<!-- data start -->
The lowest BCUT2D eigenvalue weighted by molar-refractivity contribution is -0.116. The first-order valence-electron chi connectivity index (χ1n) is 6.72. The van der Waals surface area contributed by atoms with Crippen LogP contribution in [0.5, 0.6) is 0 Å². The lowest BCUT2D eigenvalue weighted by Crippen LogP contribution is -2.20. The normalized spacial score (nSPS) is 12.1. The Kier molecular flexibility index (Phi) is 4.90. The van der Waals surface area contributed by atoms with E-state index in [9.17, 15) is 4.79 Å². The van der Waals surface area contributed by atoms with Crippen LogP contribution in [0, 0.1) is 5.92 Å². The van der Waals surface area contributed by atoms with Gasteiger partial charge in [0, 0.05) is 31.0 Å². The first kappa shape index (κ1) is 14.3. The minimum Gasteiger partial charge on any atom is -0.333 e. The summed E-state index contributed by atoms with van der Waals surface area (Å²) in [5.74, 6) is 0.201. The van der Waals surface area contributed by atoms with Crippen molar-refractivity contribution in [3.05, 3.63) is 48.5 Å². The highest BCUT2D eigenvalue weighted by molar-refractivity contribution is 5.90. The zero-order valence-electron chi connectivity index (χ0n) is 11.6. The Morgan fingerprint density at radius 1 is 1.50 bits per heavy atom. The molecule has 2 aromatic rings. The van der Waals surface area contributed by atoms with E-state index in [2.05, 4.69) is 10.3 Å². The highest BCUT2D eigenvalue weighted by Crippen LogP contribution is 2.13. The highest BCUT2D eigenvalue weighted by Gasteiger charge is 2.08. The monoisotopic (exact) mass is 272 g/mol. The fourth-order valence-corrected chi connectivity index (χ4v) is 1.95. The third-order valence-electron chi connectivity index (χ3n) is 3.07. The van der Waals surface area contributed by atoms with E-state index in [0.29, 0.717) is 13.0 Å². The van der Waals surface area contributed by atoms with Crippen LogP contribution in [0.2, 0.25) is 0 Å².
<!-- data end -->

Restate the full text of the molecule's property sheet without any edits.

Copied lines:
The lowest BCUT2D eigenvalue weighted by molar-refractivity contribution is -0.116. The first-order valence-electron chi connectivity index (χ1n) is 6.72. The van der Waals surface area contributed by atoms with Crippen LogP contribution in [0.5, 0.6) is 0 Å². The lowest BCUT2D eigenvalue weighted by Crippen LogP contribution is -2.20. The normalized spacial score (nSPS) is 12.1. The Kier molecular flexibility index (Phi) is 4.90. The van der Waals surface area contributed by atoms with E-state index in [9.17, 15) is 4.79 Å². The van der Waals surface area contributed by atoms with Crippen LogP contribution in [0, 0.1) is 5.92 Å². The van der Waals surface area contributed by atoms with Gasteiger partial charge in [0, 0.05) is 31.0 Å². The first kappa shape index (κ1) is 14.3. The minimum Gasteiger partial charge on any atom is -0.333 e. The summed E-state index contributed by atoms with van der Waals surface area (Å²) in [5.74, 6) is 0.201. The van der Waals surface area contributed by atoms with Crippen molar-refractivity contribution in [3.05, 3.63) is 48.5 Å². The highest BCUT2D eigenvalue weighted by molar-refractivity contribution is 5.90. The zero-order valence-electron chi connectivity index (χ0n) is 11.6. The Morgan fingerprint density at radius 1 is 1.50 bits per heavy atom. The molecule has 2 aromatic rings. The van der Waals surface area contributed by atoms with E-state index in [2.05, 4.69) is 10.3 Å². The highest BCUT2D eigenvalue weighted by Crippen LogP contribution is 2.13. The highest BCUT2D eigenvalue weighted by Gasteiger charge is 2.08. The monoisotopic (exact) mass is 272 g/mol. The fourth-order valence-corrected chi connectivity index (χ4v) is 1.95. The third-order valence-electron chi connectivity index (χ3n) is 3.07. The van der Waals surface area contributed by atoms with E-state index in [0.29, 0.717) is 13.0 Å². The van der Waals surface area contributed by atoms with Crippen LogP contribution in [0.2, 0.25) is 0 Å².